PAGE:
Productivity

The Story Journal: A How-To

The Story Journal- A How-To

I keep what I like to call a Story Journal. Even before I learned about Bullet Journaling and how that could help with finding time to work on my projects. In fact, I would call the story Journal a writers best friend.

Here’s why a writer should consider using one. Especially if they’re not a fan of planners and just want something to help them organize their work. And how to set one up.

[This post contains affiliate links. My affiliate policy can be found here.]

What is a Story Journal?

The Story Journal a way of capturing information that a writer thinks is important. Project breakdowns, project ideas, editing notes, research notes etc. Even snippets of the story when there’s no for time to stop and use your preferred method of drafting or editing a story.

Like a mini universe unto itself, the Story Journal can capture information for as many or as few projects as a writer wants it to. My current is being used to organize information for three stories. And if I leave my Story Journal at home for some reason, I just take out my Bullet Journal— an awesome pumpkin-colored pocket-sized Traveler’s Notebook that fits easily into my messenger bag and is always with me— and note down whatever it was that I needed to write down right this second.

Why use a Story Journal?

There’s no shortage of reasons to use one. No worrying about having the right notebook with you when your out and about and need to write a story idea, a research question, editing notes etc. down. You can choose whatever type of notebook or another set up if you prefer. Are you a fountain pen user? Get a fountain pen friendly notebook and go to town scribbling away to your heart’s contentment.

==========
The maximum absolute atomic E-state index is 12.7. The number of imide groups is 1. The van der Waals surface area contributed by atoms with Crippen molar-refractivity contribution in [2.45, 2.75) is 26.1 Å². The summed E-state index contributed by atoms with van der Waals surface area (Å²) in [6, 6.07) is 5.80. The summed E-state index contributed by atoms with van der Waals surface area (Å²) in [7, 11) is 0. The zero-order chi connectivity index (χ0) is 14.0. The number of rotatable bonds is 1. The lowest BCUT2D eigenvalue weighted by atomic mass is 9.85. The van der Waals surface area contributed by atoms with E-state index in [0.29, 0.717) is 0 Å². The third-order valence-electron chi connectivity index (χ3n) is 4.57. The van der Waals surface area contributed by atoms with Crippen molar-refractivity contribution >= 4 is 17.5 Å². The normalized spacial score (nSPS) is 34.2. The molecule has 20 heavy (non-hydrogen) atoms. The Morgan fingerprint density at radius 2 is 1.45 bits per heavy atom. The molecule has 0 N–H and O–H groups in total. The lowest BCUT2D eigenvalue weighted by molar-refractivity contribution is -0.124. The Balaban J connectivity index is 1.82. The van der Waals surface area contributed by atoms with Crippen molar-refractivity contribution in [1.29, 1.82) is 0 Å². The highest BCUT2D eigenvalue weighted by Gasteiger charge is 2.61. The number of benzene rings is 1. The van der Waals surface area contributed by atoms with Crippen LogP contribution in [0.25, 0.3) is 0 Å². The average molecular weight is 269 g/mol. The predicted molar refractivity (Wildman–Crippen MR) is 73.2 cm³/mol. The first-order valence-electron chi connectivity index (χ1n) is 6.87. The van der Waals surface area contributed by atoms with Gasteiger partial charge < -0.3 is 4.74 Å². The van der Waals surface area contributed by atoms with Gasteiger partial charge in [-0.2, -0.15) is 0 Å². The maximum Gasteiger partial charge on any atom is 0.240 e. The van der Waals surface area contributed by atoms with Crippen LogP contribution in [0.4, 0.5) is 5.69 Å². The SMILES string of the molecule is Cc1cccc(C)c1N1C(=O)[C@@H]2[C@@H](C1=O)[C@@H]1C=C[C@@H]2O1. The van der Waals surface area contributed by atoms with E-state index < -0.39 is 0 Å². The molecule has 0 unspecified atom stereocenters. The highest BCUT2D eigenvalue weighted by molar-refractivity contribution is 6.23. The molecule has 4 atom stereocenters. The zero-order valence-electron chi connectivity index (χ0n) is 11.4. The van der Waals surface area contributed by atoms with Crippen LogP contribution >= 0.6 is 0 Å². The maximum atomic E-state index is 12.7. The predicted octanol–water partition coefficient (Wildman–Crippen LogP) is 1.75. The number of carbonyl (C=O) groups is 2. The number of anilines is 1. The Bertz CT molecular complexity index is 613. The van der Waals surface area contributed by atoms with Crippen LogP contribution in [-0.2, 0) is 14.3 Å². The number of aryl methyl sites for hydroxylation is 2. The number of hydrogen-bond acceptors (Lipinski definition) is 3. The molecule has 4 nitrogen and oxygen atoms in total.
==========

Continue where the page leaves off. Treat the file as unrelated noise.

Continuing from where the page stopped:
But the biggest advantage is the one that makes the Bullet Journal so popular. Everything is centralized and nothing is just going to get lost if you don’t keep extra careful track of it. So, if you tend to lose those little bits of paper with story ideas and other ephemera scribbled on them and then end up cursing when discover they’re lost. The story journal means that won’t happen anymore. All you need to keep track of is a single notebook, binder etc.

How do you set up a Story Journal?

The Story Journal consists of two things, the index, and the collections.

1) The Index

The index organizes the wealth of information stored in the Story Journal. And it can be divided in many different ways. Some people prefer one who index where everything is thrown together, others prefer to separate the indices so only information from the same project is being indexed together. Some prefer to index things at the front of their method of choice, and some at the back so they don’t have to worry about running out of room in their notebook/binder.

Either way, the methodology is always similar. Label the designated pages as “INDEX”. Bellow that write the page title and the page number and…

Your index is done!

2) Collections

I take a more minimalist approach to collections. I write the name at the top of the page in my normal cursive and then whatever information that page is meant to store, I just write it down until I’m done or I’m interrupted by something that needs my immediate attention. Page numbers get added as I go along to prevent being stuck with the mind-numbing task of numbering everything at once.

You’ll find your own method of labeling collections that works for you.

Do you keep a Story Journal?

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Recommended Products

Moleskine Large Hardcover Notebook

Uni-Ball Signo 207 fine nib in Black

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